The Lord's Day Morning

February 19, 2012

“175 and Counting: Built on the Rock”

Matthew 7:21-29

The Reverend Dr. J. Ligon Duncan III

If you have your Bibles, I'd invite you to turn with me to Matthew chapter 7 as we begin a series on Biblical themes called, “175 and Counting.” I want us to look especially at Jesus’ word in Matthew 7:24, but if you have your Bibles in hand already, turn back to the reading that Billy did for the morning Scripture reading, and if you’ll look at this phrase in 1 John chapter 4, this phrase could sum up the whole sermon this morning: “As He is, so also are we in this world.” John is talking about bearing the moral likeness of our loving God and heavenly Father and Savior Jesus Christ in this world in the way we live, in our character, in our beliefs, in our behavior, in our priorities and practices, in our ambitions and aspirations. He's calling us in that passage to bear the image of God, to be different from the world; to be in the world but not of it, to be salt and light. And in the passage that we're going to read this morning, which comes from the conclusion of the Sermon on the Mount, Jesus brings to bear the same exhortation on believers. And this is very significant.

You know, about forty years ago, around 1970, a movement began for church extension called, “The Church Growth Movement.” And it was deeply concerned to think with congregations and pastors about what the best way was to reach people for Christ. And it decided that the best way to reach people for Christ in this cultural moment was to remove anything that would be unfamiliar or off-putting to un-churched folk from the services of the church. So the call to worship and prayers were removed, long Bible readings were removed, hymns were removed, even preaching was removed. And these things were replaced with other things that would be less different than would be normally experienced by an un-churched person in this secular environment.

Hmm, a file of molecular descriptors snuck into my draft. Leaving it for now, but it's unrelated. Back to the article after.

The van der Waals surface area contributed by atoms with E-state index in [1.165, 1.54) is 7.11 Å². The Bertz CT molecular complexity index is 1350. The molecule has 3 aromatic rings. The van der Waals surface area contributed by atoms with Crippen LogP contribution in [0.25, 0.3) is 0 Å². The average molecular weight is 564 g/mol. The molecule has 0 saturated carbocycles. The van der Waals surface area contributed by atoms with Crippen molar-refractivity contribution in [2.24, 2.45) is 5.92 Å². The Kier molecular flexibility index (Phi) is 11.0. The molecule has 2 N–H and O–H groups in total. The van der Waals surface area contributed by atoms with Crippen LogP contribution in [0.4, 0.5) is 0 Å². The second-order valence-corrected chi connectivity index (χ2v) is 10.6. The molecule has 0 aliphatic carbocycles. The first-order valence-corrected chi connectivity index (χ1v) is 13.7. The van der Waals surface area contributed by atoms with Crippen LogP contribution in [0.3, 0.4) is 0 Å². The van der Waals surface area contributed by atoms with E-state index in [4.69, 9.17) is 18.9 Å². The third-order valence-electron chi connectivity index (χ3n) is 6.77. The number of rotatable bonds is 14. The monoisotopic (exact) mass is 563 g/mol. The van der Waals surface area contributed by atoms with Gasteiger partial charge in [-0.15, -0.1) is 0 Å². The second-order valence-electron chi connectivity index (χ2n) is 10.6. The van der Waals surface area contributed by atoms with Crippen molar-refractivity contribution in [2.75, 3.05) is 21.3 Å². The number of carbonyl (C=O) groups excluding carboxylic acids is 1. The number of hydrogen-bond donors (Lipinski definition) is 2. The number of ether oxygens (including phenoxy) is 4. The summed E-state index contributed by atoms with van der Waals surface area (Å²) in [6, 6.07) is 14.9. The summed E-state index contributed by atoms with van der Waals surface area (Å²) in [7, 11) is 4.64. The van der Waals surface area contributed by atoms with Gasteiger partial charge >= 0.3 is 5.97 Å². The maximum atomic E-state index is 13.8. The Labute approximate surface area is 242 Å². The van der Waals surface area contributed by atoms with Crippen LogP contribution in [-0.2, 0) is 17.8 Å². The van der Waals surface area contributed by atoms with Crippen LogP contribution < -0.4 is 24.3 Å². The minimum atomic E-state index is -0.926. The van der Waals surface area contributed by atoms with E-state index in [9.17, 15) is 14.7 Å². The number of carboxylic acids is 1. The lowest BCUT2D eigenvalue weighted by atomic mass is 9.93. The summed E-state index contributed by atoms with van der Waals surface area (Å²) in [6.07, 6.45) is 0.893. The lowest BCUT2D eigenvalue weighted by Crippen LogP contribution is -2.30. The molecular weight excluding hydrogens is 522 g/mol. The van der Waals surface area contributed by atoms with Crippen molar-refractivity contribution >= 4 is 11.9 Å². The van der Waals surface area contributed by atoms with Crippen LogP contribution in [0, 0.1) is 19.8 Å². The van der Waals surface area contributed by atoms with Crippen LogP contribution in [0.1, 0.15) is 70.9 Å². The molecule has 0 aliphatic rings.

And the effects of that have been interesting. On the one hand, one entire generation of Christians has grown up going to church not having as a part of their services things that fifty generations of Christians before them would have normally experienced. I’ll never forget a couple of years ago after a service, Derek had prayed — he was assisting in the service — he had prayed the pastoral prayer just like we normally do in every service, and a young woman, a college student or maybe just out of college, came to me to speak to me with tears in her eyes and she said, “What was that thing that he did in the middle of the service?” And my mind was spinning, “What thing had he done in the middle of the service?” And I realized; “Could you describe it to me?” “You know that thing when he talked to God and he used those words?” And I said, “Oh that was the pastoral prayer.” And she said, “I've never heard something like that in my life.” And it was a beautiful, rich, Scriptural, pastoral prayer. I was deeply moved by it, praying along with him as he prayed, and so I immediately assume, “Well this is a young woman who's from an un-churched background.” And I said, “Well you must not have grown up going to church.” She said, “Oh no, my father's a pastor.” And she had never heard a pastoral prayer in a worship service. So the effects of this strategy are interesting.

One of the interesting effects is that evangelical Christians today don't know the Bible because historically the sermons in conservative evangelical protestant services were expositions of Scripture, but over the last forty years that has not been the norm. Normally what had been an exposition of Scripture has become usually an inspirational or practical message on some topic that is immediately relevant in the minds of the hearers and it may or may not be derived from Scripture and it may or may not apply Scriptural principles. It may mention Scripture in passing but it's not an exposition of Scripture or an application of a particular Scripture passage. And so many evangelicals don't know the Bible. Ironically, very often in liturgical churches today, often liberal liturgical churches, more Bible is read in the course of the service than in many evangelical services.

But it's another effect that I'm interested in talking with you about today and that's what we're going to see as we look to Jesus’ word in Matthew chapter 7. Remember, Jesus is speaking into a culture that is almost identical to ours today. Jesus is addressing a very religious culture in terms of His own people. They are church-going, God-fearing, Bible-believing folk but they live in the context of a larger pluralistic and relativistic culture in the Mediterranean world. The Roman world was very pluralistic, very relativistic, just like our own today. And so we here in Jackson live in — in comparison to the rest of the country — a fairly highly churched culture but within a larger pluralistic, relativistic society. And Jesus is speaking right into that and He's describing what His disciples are supposed to be and do. So listen to what Jesus says here in Matthew chapter 7 beginning in verse 21. Before we read, let's pray.